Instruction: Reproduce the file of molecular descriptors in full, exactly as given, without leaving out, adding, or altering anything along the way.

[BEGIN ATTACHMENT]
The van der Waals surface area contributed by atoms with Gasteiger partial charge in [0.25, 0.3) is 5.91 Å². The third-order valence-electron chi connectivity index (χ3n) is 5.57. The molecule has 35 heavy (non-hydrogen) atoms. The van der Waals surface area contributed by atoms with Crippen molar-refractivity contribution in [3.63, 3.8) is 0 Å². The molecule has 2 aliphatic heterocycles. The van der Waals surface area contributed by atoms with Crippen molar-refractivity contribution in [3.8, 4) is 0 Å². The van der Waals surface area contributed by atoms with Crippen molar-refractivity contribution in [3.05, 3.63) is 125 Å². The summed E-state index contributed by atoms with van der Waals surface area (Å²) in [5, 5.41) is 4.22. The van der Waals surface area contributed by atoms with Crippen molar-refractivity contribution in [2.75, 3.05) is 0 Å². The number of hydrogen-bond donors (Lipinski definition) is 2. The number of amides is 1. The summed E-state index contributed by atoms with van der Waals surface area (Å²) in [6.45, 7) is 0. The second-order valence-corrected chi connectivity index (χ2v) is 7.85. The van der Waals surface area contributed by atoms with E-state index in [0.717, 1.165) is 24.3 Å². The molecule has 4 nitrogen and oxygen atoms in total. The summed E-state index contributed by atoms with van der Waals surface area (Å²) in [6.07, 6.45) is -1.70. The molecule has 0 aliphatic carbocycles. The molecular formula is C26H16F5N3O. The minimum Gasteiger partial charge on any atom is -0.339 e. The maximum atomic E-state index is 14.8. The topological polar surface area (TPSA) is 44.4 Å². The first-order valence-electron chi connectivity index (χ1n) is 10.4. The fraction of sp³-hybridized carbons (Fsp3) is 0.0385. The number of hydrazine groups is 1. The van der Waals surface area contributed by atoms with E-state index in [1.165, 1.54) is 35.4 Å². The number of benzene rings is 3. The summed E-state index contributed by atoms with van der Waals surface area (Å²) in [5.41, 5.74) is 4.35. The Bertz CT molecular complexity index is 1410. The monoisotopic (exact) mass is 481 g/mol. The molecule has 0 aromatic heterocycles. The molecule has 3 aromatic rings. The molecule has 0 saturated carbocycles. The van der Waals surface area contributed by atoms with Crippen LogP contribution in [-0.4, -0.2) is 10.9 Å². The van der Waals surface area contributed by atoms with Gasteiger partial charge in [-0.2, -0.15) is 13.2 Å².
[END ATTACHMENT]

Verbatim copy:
The van der Waals surface area contributed by atoms with Gasteiger partial charge in [0.25, 0.3) is 5.91 Å². The third-order valence-electron chi connectivity index (χ3n) is 5.57. The molecule has 35 heavy (non-hydrogen) atoms. The van der Waals surface area contributed by atoms with Crippen molar-refractivity contribution in [3.63, 3.8) is 0 Å². The molecule has 2 aliphatic heterocycles. The van der Waals surface area contributed by atoms with Crippen molar-refractivity contribution in [3.8, 4) is 0 Å². The van der Waals surface area contributed by atoms with Crippen molar-refractivity contribution in [3.05, 3.63) is 125 Å². The summed E-state index contributed by atoms with van der Waals surface area (Å²) in [5, 5.41) is 4.22. The van der Waals surface area contributed by atoms with Crippen molar-refractivity contribution in [2.75, 3.05) is 0 Å². The number of hydrogen-bond donors (Lipinski definition) is 2. The number of amides is 1. The summed E-state index contributed by atoms with van der Waals surface area (Å²) in [6.45, 7) is 0. The second-order valence-corrected chi connectivity index (χ2v) is 7.85. The van der Waals surface area contributed by atoms with E-state index in [0.717, 1.165) is 24.3 Å². The molecule has 4 nitrogen and oxygen atoms in total. The summed E-state index contributed by atoms with van der Waals surface area (Å²) in [6.07, 6.45) is -1.70. The molecule has 0 aliphatic carbocycles. The molecular formula is C26H16F5N3O. The minimum Gasteiger partial charge on any atom is -0.339 e. The maximum atomic E-state index is 14.8. The topological polar surface area (TPSA) is 44.4 Å². The first-order valence-electron chi connectivity index (χ1n) is 10.4. The fraction of sp³-hybridized carbons (Fsp3) is 0.0385. The number of hydrazine groups is 1. The van der Waals surface area contributed by atoms with E-state index in [1.165, 1.54) is 35.4 Å². The number of benzene rings is 3. The summed E-state index contributed by atoms with van der Waals surface area (Å²) in [5.41, 5.74) is 4.35. The Bertz CT molecular complexity index is 1410. The monoisotopic (exact) mass is 481 g/mol. The molecule has 0 aromatic heterocycles. The molecule has 3 aromatic rings. The molecule has 0 saturated carbocycles. The van der Waals surface area contributed by atoms with Crippen LogP contribution in [-0.4, -0.2) is 10.9 Å². The van der Waals surface area contributed by atoms with Gasteiger partial charge in [-0.2, -0.15) is 13.2 Å².